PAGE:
Why web accessibility is more art than science
Ensuring your website is accessible to all members of your target audience can add unique requirements that demand novel solutions from your development team.
The art of accessibility
No matter the audience or the industry, every web development project has to balance design with functionality, resources with requirements, and wants with needs. But there’s an art to achieving balance when implementing accessibility measures according to David MacDonald, president of CanAdapt . MacDonald’s Toronto-based accessibility consulting firm provides audits and training to organizations implementing the Web Content Accessibility Guidelines (WCAG).
WCAG 2.0 offers three levels of accessibility conformance and success criteria : A, AA, and, AAA. “Most laws in the private sector don’t require AA, they require A,” MacDonald says. “In 2021 they’ll require AA, and we’ll have a new WCAG by then.”
MacDonald, a veteran invited expert on the WCAG Working Group, has provided accessibility audits and training for dozens of Fortune 500 companies and government departments in Canada, the U.S., and Australia, and encourages the organizations he works with to strive for conformance with the AA level. “We’ve created a standard that’s hopefully going to help a lot of people if you conform to it,” he says. “But accessibility applies to different people in different ways.”
A prime example can be seen in colour contrast criteria. “At the AAA level, colour contrast has to be 7:1,” MacDonald says. “But people who are low vision really rely on differences in colour, so there’s a great example of a conflict. If you go to the AAA level, your low vision audience members aren’t going to like that you don’t have an array of colours.”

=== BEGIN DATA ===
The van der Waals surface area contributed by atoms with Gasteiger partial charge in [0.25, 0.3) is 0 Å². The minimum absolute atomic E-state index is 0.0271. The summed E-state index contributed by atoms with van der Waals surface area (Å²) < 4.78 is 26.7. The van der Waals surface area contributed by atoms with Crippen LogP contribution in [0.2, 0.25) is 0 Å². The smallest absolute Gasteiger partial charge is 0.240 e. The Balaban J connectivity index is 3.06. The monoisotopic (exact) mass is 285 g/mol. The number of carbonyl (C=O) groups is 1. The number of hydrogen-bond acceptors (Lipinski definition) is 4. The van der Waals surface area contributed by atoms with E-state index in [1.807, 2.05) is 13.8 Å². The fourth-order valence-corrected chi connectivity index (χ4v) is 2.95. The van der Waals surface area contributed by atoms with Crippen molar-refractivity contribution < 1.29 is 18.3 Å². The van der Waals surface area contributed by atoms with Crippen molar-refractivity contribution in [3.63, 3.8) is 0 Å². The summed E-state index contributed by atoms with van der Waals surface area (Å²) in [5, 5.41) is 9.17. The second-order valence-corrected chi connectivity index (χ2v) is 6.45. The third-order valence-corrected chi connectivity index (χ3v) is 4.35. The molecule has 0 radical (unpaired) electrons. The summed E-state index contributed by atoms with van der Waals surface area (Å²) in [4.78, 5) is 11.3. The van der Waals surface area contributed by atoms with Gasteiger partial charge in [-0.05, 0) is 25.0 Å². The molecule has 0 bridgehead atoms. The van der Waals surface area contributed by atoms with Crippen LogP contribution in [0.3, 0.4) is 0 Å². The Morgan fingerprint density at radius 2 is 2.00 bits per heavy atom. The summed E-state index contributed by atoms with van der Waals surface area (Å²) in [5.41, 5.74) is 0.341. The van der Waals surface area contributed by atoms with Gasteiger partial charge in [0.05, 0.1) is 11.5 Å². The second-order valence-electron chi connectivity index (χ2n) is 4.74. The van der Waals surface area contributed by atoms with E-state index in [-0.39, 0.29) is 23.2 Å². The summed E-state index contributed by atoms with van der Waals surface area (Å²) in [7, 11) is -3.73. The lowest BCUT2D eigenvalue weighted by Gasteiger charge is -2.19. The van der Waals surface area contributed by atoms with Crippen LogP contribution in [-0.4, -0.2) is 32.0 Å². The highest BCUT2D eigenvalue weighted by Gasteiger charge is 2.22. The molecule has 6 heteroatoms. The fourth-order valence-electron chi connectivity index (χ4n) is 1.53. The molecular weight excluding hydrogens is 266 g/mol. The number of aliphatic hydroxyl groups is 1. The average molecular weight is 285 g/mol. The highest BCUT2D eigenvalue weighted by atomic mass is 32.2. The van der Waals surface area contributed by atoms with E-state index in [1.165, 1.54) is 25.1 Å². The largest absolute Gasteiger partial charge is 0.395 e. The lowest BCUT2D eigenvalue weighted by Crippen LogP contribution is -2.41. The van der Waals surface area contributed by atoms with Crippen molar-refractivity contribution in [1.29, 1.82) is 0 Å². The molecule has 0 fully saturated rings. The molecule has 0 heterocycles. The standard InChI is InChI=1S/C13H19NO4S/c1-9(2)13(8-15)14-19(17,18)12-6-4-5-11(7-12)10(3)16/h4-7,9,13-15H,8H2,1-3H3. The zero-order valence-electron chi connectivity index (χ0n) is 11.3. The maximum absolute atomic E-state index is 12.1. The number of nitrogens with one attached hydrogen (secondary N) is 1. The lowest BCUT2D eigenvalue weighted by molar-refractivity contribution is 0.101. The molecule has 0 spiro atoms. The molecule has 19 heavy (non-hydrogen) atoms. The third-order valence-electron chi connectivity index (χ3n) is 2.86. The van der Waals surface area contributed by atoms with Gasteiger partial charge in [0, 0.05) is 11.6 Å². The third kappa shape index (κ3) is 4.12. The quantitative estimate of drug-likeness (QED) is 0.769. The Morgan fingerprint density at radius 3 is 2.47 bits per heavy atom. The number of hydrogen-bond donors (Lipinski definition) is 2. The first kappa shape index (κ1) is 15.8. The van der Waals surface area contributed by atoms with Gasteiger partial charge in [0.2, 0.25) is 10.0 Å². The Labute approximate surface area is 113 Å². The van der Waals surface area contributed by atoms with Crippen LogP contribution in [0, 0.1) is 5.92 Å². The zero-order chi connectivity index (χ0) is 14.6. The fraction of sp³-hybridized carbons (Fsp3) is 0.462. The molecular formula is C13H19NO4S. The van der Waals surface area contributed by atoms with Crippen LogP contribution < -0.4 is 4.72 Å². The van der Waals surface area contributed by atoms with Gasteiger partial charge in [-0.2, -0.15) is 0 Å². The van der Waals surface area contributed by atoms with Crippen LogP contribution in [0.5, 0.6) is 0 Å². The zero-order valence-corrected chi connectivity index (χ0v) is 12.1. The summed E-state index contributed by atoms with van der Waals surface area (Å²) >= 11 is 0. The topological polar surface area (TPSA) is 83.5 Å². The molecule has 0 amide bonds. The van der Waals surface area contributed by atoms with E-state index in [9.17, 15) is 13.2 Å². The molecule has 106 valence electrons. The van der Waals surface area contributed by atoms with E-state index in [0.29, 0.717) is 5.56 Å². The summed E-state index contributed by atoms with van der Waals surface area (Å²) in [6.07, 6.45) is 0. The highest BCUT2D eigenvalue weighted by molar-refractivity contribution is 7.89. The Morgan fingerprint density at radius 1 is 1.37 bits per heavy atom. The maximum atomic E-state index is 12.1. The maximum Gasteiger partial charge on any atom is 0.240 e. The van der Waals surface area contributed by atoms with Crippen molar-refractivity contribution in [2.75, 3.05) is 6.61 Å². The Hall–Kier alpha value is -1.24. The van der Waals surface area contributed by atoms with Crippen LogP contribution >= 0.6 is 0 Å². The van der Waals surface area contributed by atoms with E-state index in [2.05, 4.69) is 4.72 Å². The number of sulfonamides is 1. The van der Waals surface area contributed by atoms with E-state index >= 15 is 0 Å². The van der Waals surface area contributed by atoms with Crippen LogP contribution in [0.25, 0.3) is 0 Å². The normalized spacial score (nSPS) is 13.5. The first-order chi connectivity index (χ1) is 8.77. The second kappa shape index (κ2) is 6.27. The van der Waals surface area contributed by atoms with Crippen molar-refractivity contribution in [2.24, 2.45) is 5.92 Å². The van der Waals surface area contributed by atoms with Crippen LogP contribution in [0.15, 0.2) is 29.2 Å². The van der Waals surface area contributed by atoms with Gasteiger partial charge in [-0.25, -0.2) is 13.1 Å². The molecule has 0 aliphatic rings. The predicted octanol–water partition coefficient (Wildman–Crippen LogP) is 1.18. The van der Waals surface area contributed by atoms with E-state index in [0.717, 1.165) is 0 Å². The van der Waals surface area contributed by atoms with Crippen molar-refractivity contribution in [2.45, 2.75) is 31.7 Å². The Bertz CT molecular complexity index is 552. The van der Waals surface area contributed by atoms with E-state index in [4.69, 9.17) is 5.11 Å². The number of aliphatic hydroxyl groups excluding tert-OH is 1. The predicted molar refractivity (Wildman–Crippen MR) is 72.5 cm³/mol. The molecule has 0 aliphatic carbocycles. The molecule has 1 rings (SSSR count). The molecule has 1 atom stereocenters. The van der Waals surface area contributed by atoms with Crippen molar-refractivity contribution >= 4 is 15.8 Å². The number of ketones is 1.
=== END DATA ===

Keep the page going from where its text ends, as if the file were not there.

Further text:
Meeting the highest level of success criteria is virtually impossible, says MacDonald. “If someone says ‘we create WCAG AAA conforming websites,’ run as fast as you can,” he says, adding that some of the criteria are “really great things to do” but they also cause conflicts.
Because accessibility requirements mean adapting colours, navigation, and other key elements of your website, MacDonald’s advice is to start thinking about accessibility early on, before the design elements have been set in stone. “Work with marketing,” he says. “I’m working with some organizations right now where we’re looking at the wireframes and we’re going over the designs, and they have a lot less attachment when they’re in design and they can change things. There’s nothing more important than building in accessibility when the cement is wet.”
Standards vs. law
Some jurisdictions have made web accessibility a requirement under the law, but the extent of the law, and to whom it applies, varies widely.
In most of Canada, only federal government websites are required to adhere to WCAG accessibility standards , except in Ontario , where public sector organizations, as well as non-profits and private companies with more than 50 employees, must conform with Level A now, and Level AA by 2021.
In the U.S., the law is less clear when it comes to accessible websites, and has resulted in numerous high-profile lawsuits .
WCAG standards, whether or not required by law, are not only available for anyone to implement, but also make good business sense, opening your website up to millions of potential customers who may not have been able to access it otherwise. “We create guidelines that we think are really important and current,” MacDonald says. “If legal frameworks decide they want to impose that on organizations, then they have every right to do that.”